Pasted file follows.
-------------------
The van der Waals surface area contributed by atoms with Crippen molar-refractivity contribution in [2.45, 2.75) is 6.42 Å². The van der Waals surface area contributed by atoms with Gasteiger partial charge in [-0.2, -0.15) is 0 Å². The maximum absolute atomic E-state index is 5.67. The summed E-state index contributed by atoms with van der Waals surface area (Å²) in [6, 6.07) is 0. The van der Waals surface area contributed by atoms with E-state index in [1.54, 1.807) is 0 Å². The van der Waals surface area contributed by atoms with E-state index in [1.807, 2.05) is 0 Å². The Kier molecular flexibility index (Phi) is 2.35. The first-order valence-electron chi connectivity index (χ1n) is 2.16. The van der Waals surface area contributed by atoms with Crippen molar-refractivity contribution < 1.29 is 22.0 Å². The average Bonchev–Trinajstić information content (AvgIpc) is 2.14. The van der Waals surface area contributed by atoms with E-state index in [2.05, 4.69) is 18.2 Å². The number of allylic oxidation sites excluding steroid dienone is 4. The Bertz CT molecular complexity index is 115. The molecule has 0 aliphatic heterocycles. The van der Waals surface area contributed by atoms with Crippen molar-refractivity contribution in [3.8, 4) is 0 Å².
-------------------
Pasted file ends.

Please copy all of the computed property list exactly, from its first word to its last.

The van der Waals surface area contributed by atoms with Crippen molar-refractivity contribution in [2.45, 2.75) is 6.42 Å². The van der Waals surface area contributed by atoms with Gasteiger partial charge in [-0.2, -0.15) is 0 Å². The maximum absolute atomic E-state index is 5.67. The summed E-state index contributed by atoms with van der Waals surface area (Å²) in [6, 6.07) is 0. The van der Waals surface area contributed by atoms with E-state index in [1.54, 1.807) is 0 Å². The van der Waals surface area contributed by atoms with E-state index in [1.807, 2.05) is 0 Å². The Kier molecular flexibility index (Phi) is 2.35. The first-order valence-electron chi connectivity index (χ1n) is 2.16. The van der Waals surface area contributed by atoms with Crippen molar-refractivity contribution < 1.29 is 22.0 Å². The average Bonchev–Trinajstić information content (AvgIpc) is 2.14. The van der Waals surface area contributed by atoms with E-state index in [2.05, 4.69) is 18.2 Å². The number of allylic oxidation sites excluding steroid dienone is 4. The Bertz CT molecular complexity index is 115. The molecule has 0 aliphatic heterocycles. The van der Waals surface area contributed by atoms with Crippen molar-refractivity contribution in [3.8, 4) is 0 Å².